Alavi, a law and business student at the University of Toronto, watched an online flight tracker as PS752 took off at 6:12 a.m. Tehran time, more than an hour late from its scheduled departure time. He felt a sense of relief when the site showed the plane making its way into Azerbaijan airspace.
He was excited to have his mother back. In 2010, Sadighi, an ophthalmologist, gave up her practice in Iran and moved to Canada with her husband, Farzad Alavi, a doctor, hoping for a better life for their son.
The tracking site Alavi watched that night was wrong. Six minutes after takeoff, the plane was hit by ground-to-air missiles and crashed into a children’s playground.
Iran said the takedown was human error, which many families do not believe.
Mahmoud Zibaie also tracked the flight online. He even took a video of the tracking technology to later show it to his computer-savvy 15-year-old daughter, Maya, who was on the plane with his wife, Shahrzad Hashemi.
A few minutes after takeoff, he left to brew some tea. By the time he returned to his computer, the plane had vanished from the screen. He soon saw reports of the crash on social media.
His pain and anguish remain fresh and he is overwhelmed at times by feelings of guilt. Zibaie was supposed to be on that plane with his family, but he came home a few days earlier because he worried about taking too much time off from his new job.
“It’s very, very, very tough still, the wound is fresh. And I believe that it will take a very long time to heal,” he said.
Like several other families, Zibaie has channelled much of his grief towards building a school in an impoverished part of Iran.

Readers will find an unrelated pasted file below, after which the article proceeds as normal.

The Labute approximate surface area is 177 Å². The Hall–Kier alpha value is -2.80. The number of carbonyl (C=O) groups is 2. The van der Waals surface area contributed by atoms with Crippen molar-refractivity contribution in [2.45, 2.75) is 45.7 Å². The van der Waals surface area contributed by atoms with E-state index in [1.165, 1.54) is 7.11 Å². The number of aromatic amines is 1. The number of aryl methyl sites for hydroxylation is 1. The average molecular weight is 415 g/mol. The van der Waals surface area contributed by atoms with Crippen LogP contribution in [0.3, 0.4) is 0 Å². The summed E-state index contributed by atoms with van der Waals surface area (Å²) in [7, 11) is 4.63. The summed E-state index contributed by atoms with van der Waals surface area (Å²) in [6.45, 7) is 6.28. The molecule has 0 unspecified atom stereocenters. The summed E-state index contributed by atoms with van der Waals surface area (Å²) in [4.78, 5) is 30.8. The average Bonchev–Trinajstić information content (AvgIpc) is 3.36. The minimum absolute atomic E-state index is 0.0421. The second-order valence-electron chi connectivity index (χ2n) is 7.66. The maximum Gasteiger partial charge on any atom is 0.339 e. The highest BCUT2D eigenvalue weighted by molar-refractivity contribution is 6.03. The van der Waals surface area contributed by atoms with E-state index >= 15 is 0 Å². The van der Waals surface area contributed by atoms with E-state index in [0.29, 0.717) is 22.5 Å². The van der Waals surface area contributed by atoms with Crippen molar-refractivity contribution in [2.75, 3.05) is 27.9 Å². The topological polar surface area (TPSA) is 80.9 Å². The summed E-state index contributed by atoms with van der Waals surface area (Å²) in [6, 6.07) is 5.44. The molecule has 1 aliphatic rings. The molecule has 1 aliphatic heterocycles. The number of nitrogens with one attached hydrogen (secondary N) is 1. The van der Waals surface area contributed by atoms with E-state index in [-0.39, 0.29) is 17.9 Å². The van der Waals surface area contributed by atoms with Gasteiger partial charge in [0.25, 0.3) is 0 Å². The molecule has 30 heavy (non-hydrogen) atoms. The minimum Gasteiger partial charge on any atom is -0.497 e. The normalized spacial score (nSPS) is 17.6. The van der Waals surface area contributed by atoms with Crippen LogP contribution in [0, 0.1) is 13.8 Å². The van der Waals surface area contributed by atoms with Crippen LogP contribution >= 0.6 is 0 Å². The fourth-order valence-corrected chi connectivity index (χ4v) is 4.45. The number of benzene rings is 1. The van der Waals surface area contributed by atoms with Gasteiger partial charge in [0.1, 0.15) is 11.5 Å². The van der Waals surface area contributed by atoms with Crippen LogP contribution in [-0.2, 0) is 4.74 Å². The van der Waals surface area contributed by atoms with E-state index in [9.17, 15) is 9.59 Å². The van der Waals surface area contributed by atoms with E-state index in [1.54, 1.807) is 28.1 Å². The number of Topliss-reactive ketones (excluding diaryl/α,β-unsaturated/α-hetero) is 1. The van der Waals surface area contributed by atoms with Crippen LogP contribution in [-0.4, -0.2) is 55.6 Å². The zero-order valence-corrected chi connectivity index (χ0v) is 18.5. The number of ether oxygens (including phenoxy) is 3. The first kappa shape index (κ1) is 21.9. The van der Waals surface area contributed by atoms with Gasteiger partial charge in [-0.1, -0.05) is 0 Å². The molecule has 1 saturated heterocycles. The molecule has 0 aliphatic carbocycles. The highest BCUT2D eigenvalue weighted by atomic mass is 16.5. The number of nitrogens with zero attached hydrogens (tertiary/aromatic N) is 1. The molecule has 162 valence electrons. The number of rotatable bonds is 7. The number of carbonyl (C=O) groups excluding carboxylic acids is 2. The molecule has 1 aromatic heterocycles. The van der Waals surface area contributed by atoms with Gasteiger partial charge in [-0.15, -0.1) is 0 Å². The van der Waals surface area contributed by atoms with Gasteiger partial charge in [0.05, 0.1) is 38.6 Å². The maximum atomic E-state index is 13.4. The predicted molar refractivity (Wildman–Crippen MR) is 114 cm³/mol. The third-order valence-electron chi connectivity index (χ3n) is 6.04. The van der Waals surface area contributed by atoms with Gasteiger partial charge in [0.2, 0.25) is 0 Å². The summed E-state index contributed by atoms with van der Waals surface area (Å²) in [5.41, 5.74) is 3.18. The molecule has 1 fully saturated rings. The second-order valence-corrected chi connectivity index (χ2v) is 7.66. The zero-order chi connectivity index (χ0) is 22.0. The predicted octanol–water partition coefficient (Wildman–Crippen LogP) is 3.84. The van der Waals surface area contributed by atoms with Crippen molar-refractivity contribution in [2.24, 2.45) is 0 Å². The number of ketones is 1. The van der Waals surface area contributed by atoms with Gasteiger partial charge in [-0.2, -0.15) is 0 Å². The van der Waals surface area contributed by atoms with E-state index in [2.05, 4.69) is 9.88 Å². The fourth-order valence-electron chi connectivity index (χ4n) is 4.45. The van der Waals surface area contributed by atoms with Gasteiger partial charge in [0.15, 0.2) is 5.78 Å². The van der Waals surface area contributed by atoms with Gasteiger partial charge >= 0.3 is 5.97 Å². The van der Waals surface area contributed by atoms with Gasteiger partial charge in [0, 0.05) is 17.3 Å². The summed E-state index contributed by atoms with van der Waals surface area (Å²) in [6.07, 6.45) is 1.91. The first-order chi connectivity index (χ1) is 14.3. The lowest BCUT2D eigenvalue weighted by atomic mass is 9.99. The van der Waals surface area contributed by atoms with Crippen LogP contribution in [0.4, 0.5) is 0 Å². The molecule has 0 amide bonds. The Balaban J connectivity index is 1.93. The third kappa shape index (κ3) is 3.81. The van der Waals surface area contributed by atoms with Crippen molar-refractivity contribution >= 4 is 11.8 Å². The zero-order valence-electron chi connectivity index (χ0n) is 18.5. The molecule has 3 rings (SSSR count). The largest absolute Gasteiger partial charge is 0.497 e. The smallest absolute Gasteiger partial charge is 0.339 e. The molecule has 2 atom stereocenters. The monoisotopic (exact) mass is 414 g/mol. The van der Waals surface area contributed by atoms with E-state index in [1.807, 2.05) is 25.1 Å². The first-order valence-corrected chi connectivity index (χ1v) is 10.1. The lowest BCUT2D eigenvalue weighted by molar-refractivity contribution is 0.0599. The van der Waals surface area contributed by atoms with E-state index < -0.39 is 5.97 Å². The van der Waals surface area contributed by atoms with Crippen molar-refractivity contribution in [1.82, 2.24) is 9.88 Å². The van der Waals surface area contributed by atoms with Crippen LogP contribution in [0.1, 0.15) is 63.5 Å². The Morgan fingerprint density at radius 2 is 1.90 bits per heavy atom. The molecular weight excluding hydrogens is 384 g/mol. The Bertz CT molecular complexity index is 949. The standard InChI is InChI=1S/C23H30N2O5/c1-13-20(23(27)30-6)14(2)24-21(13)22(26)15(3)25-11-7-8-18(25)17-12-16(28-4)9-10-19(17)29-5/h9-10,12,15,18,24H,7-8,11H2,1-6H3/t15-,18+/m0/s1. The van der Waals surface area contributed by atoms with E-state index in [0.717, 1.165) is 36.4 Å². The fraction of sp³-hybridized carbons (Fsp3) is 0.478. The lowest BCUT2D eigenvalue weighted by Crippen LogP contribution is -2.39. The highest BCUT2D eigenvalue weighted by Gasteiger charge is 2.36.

Zibaie still looks at Maya’s first email she sent when she was four years old — a painting she made on the computer — for comfort. His wife was a decorative painter and his daughter had inherited her talents.
He applied to immigrate to Canada in 2006 when Maya was two years old. They landed in Toronto in 2016. Four years later, he buried his wife and daughter in Tehran.
Zibaie found he could no longer live in the same home in Toronto so he moved to Ottawa.
“Every place I went was a memory,” he said. “It was too hard.”
He, too, wishes for more of his family’s belongings back.
He has gotten back his daughter’s burned passport and some of his wife’s banking cards.
“That’s all I’ve gotten back,” he said. “It hurts.”
Arman Abtahi was relieved when his brother’s remains arrived in a sealed coffin so the last memory of him would be of the final time the family had seen him — smiling and waving goodbye.
He had hoped the Iranian authorities would send back his brother’s ring so their mother could have something of her 37-year-old son.
“We didn’t get back anything,” he said. “Not his luggage, not his watch, not his ring, we just got his body.”
Abtahi’s brother was a postdoctoral scholar at the University of British Columbia. He had gone to Iran to celebrate his first wedding anniversary because his wife’s visa to Canada was rejected.
The last thing Abtahi told his brother was that he would pick him up at the airport.
“Instead, I went to the airport to go back to Iran to bury him,” he said.
Liam Casey and Hina Alam, The Canadian Press